Hong Kong police being allowed to take “various measures” to investigate national security crimes, including intercepting communications, covert surveillance, and requesting information from service providers and from overseas political organisations and authorities.
Allowing the national security agency in Hong Kong, overseen by Beijing, to “strengthen” the management of foreign non-governmental organisations and news agencies.
The law comes on the eve of Hong Kong’s annual 1 July protest march, which coincides with the anniversary of the former British colony’s handover to Chinese control. Police have banned the event but activists have called for people to rally, as thousands did in contravention of a ban on marking the 1989 Tiananmen Square massacre on 4 June.
Hong Kong’s chief executive, Carrie Lam, said in a statement after the law’s passage that she was confident that after it was implemented “the social unrest which has troubled Hong Kong people for nearly a year will be eased and stability will be restored”.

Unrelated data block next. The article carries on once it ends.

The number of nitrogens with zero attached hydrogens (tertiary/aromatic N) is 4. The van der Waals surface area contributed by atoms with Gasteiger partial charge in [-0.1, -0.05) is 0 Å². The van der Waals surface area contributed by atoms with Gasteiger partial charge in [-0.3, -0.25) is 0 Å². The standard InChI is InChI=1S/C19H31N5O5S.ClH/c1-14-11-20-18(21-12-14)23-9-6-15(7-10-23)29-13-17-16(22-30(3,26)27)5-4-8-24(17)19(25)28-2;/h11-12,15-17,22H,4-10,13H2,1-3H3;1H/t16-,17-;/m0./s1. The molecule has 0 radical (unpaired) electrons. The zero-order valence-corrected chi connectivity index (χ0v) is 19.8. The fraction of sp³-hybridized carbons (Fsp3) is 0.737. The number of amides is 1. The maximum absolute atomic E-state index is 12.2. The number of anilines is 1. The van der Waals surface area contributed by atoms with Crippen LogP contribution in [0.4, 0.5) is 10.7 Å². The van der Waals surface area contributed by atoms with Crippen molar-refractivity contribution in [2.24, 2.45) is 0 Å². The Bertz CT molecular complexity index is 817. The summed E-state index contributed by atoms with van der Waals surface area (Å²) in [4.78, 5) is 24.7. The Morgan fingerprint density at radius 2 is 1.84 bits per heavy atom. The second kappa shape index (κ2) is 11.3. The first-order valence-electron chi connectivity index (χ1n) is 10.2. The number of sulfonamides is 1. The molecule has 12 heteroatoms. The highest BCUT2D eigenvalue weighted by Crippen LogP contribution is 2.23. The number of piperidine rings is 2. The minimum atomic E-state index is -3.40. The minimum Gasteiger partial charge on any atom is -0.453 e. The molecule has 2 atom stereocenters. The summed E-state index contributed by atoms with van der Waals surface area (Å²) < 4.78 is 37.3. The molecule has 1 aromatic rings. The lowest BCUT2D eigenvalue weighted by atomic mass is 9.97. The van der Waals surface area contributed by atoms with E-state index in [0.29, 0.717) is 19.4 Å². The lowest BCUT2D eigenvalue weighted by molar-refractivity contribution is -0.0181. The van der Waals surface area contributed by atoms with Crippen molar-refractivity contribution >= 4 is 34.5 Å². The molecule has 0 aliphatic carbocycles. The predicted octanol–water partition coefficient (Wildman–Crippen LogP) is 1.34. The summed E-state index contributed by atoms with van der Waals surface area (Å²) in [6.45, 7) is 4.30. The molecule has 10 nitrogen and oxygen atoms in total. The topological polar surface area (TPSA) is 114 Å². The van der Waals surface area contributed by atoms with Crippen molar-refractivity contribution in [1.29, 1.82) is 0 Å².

A statement from the Hong Kong and Macau Affairs office of China’s state council said: “For the small minority of people who endanger national security, this law is a sword hanging over their heads.”
Critics say the law marks Beijing’s full takeover of Hong Kong, which was promised 50 years of a “high degree of autonomy” after the 1997 handover. In the decades since, Hong Kong’s free press, independent courts and legislature, as well as its traditions of protests and marches, have made the city a haven for the civil liberties not enjoyed across the border.
The EU council president, Charles Michel, told reporters the law risked “seriously undermining the high degree of autonomy of Hong Kong” as well as the independence of its judiciary and the rule of law. “We deplore the decision,” he said.
“From now on Hong Kong enters a new era of reign of terror,” the activist Joshua Wong wrote on Twitter. “However, even under … China’s direct authoritarian rule Hong Kongers will continue to fight … When justice fails, our fight goes on,” he said.